SSH Config Wildcards

I really shot myself in the foot this week. Or, rather, my past self (six months ago, when I was onboarding) shot my current self in the foot. I can’t even remember why I did this - it was either to connect to some set of hosts or to fix an SSH workflow in Git - but this was my ~/.ssh/config file:

Host *
  AddKeysToAgent yes
  IdentityFile ~/.ssh/id_ed25519

What this means is that for every SSH connection (and SFTP connection, more on that later) I make from my machine, use the public key located at ~/.ssh/id_ed25519. Like I said, I don’t remember, but I bet I did this at the end of the day when I was frustrated with some problem and just wanted to get unblocked so I could do some real work.

Clearly for the vast majority of SSH connections I’ve done in my six months on the job, this isn’t a problem. I completely forgot I’d even set this up, or why. Until this week.

I was trying to connect via SFTP using Cyberduck to an IT server that acts as a midway transfer for data coming out of a highly secure system. A different team takes data off an ultra-secure host and puts it in this midway FTP server, and then I needed to connect to the FTP server to get that data off.

Well, it didn’t work. The connection parameters all looked right. The error message coming back from the server was completely useless. traceroute showed that I could connect to the FTP server from my machine through the proper routing path. A teammate also couldn’t connect, for the same reason. (I guess he had the same bad SSH config… I need to follow up on that, actually.)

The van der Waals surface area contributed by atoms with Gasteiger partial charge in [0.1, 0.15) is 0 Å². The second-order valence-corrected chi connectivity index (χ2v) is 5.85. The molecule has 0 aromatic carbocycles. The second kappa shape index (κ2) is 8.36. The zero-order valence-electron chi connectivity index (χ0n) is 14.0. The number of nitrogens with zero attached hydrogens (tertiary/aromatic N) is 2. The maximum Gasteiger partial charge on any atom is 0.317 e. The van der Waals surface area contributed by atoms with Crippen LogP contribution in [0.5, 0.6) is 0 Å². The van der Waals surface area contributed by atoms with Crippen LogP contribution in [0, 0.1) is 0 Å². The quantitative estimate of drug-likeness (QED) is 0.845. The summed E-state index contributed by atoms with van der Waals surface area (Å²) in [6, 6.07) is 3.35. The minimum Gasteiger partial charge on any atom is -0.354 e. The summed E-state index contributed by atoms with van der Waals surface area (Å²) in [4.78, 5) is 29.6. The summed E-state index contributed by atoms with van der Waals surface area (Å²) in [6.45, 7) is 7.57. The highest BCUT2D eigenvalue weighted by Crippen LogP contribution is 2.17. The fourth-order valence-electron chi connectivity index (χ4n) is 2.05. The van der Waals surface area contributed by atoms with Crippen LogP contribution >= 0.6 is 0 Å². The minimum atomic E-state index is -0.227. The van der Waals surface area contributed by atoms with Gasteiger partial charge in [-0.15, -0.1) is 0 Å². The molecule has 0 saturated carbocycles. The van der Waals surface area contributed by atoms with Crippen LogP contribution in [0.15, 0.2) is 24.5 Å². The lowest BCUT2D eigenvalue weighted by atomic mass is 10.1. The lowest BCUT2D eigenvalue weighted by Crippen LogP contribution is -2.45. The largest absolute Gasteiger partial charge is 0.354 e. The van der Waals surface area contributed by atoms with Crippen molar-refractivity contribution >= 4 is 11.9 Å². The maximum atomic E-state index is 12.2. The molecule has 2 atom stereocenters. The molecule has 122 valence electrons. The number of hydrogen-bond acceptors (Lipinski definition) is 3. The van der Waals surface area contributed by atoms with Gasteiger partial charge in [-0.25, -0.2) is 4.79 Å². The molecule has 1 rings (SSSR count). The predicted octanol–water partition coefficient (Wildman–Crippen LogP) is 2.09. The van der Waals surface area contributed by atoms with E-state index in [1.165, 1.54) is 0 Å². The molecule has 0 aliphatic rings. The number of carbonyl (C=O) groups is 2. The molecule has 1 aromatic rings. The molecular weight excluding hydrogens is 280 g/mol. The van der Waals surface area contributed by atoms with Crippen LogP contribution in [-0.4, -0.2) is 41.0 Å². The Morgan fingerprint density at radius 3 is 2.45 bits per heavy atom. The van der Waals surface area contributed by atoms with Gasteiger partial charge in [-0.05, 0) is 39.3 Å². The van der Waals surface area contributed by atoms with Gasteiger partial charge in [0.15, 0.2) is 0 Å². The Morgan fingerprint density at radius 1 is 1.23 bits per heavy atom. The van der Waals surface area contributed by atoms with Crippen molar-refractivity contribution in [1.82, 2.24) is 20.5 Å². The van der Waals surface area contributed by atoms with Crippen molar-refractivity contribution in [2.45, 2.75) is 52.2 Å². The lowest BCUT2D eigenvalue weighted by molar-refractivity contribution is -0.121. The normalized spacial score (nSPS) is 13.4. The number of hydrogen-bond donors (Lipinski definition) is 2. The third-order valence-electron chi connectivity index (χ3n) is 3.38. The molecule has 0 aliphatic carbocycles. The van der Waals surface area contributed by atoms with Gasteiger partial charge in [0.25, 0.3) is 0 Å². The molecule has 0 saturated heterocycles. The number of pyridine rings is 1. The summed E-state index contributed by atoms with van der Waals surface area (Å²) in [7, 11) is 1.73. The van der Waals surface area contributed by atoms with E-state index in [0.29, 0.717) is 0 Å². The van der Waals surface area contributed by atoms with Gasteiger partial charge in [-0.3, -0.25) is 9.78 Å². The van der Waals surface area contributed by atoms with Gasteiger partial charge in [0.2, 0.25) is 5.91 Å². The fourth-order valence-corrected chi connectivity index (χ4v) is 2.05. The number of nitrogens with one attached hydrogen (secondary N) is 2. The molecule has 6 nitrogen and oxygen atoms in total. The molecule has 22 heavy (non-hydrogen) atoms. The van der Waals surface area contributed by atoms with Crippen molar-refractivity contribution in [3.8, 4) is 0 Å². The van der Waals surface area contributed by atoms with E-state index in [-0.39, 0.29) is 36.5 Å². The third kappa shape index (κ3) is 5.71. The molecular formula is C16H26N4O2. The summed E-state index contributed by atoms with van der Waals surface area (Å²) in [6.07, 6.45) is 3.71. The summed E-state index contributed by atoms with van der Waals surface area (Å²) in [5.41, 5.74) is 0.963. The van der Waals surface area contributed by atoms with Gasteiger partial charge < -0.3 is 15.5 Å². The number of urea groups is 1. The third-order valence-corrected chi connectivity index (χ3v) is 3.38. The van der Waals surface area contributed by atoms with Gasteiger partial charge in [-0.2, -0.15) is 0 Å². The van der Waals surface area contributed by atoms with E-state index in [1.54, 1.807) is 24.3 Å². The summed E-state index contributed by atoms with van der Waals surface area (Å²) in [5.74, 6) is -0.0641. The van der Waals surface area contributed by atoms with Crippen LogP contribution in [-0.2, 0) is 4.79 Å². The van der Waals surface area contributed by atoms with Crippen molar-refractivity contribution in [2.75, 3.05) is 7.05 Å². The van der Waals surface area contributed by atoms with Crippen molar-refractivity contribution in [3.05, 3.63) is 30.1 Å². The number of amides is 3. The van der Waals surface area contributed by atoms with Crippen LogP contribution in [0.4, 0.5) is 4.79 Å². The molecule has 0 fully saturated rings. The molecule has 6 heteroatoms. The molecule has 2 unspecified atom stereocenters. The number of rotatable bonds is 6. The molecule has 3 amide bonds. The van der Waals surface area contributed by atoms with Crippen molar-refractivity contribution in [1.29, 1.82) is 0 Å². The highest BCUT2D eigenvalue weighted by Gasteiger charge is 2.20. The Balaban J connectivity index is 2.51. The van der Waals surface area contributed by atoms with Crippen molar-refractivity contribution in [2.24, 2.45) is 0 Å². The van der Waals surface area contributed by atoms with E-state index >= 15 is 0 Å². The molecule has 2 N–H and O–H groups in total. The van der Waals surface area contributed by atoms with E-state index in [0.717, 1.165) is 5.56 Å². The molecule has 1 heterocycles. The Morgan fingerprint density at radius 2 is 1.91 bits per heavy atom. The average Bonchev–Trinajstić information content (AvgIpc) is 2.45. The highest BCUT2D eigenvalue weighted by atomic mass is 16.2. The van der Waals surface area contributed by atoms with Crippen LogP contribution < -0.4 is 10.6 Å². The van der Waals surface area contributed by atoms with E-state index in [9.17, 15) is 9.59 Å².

Support was completely baffled because they could connect and I could not, but everything they checked on my machine looked fine: VPN, various auth tokens, OSX version, Cyberduck version, on and on and on.

Eventually Support started sipping from the firehose of logs coming off this FTP server while I repeatedly tried to connect. We found the error: “unsupported public key algorithm.” But that made no sense! In Cyberduck I was explicitly not sending an SSH key!

Except I was. When we finally checked the SSH config, we found the culprit in the Host * line. After removing that line and then rebooting, I got in.

So, lessons learned: - When you’re trying to fix tooling, especially in a domain you don’t know very well, it’s fine to try sweeping changes. Just don’t walk off and leave it like that when you sign off at the end of the day. Take the time to figure out what’s really going on and make sure that your final changes are 1) intelligent and 2) address the problem correctly. If you just leave your crazy band-aids and monkey-patches in place and go off and forget about them, you’ll suffer for it later. - Keep track of your system-wide changes: - SSH config - bash_profile, bashrc, zsh profile - PATH variables - etc… - Be careful when using splats in SSH config.


521 Words

2021-06-17 23:25 +0000